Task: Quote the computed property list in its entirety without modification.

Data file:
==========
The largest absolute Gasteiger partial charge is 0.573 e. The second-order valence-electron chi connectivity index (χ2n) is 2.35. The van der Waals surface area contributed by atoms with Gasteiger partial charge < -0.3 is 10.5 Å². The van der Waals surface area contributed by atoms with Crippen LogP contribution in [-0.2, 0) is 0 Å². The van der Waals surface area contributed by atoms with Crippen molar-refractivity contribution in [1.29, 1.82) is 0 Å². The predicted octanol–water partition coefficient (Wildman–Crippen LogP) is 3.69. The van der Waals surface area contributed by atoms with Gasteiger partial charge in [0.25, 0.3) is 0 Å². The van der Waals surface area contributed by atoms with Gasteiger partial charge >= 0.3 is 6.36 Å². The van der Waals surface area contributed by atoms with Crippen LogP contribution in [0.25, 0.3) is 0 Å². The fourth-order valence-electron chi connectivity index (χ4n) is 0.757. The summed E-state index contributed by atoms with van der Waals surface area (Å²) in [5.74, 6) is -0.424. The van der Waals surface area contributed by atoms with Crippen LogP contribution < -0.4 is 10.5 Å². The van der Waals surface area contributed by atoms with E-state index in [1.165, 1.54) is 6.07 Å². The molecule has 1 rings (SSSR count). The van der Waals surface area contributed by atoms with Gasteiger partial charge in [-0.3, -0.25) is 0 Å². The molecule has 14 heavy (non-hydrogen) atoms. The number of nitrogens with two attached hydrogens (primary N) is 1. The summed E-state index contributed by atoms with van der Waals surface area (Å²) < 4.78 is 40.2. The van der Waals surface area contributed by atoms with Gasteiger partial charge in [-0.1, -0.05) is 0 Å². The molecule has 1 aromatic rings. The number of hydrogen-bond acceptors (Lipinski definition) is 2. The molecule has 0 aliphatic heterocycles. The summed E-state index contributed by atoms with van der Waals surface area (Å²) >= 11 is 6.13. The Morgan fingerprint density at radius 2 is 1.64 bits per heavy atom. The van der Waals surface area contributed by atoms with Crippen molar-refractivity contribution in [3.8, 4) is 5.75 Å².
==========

The largest absolute Gasteiger partial charge is 0.573 e. The second-order valence-electron chi connectivity index (χ2n) is 2.35. The van der Waals surface area contributed by atoms with Gasteiger partial charge < -0.3 is 10.5 Å². The van der Waals surface area contributed by atoms with Crippen LogP contribution in [-0.2, 0) is 0 Å². The van der Waals surface area contributed by atoms with Crippen molar-refractivity contribution in [1.29, 1.82) is 0 Å². The predicted octanol–water partition coefficient (Wildman–Crippen LogP) is 3.69. The van der Waals surface area contributed by atoms with Gasteiger partial charge in [0.25, 0.3) is 0 Å². The van der Waals surface area contributed by atoms with Gasteiger partial charge >= 0.3 is 6.36 Å². The van der Waals surface area contributed by atoms with Crippen LogP contribution in [0.25, 0.3) is 0 Å². The fourth-order valence-electron chi connectivity index (χ4n) is 0.757. The summed E-state index contributed by atoms with van der Waals surface area (Å²) in [5.74, 6) is -0.424. The van der Waals surface area contributed by atoms with Crippen LogP contribution < -0.4 is 10.5 Å². The van der Waals surface area contributed by atoms with E-state index in [1.165, 1.54) is 6.07 Å². The molecule has 1 rings (SSSR count). The van der Waals surface area contributed by atoms with Gasteiger partial charge in [-0.3, -0.25) is 0 Å². The molecule has 14 heavy (non-hydrogen) atoms. The number of nitrogens with two attached hydrogens (primary N) is 1. The summed E-state index contributed by atoms with van der Waals surface area (Å²) < 4.78 is 40.2. The van der Waals surface area contributed by atoms with Gasteiger partial charge in [-0.1, -0.05) is 0 Å². The molecule has 1 aromatic rings. The number of hydrogen-bond acceptors (Lipinski definition) is 2. The molecule has 0 aliphatic heterocycles. The summed E-state index contributed by atoms with van der Waals surface area (Å²) >= 11 is 6.13. The Morgan fingerprint density at radius 2 is 1.64 bits per heavy atom. The van der Waals surface area contributed by atoms with Crippen molar-refractivity contribution in [3.8, 4) is 5.75 Å².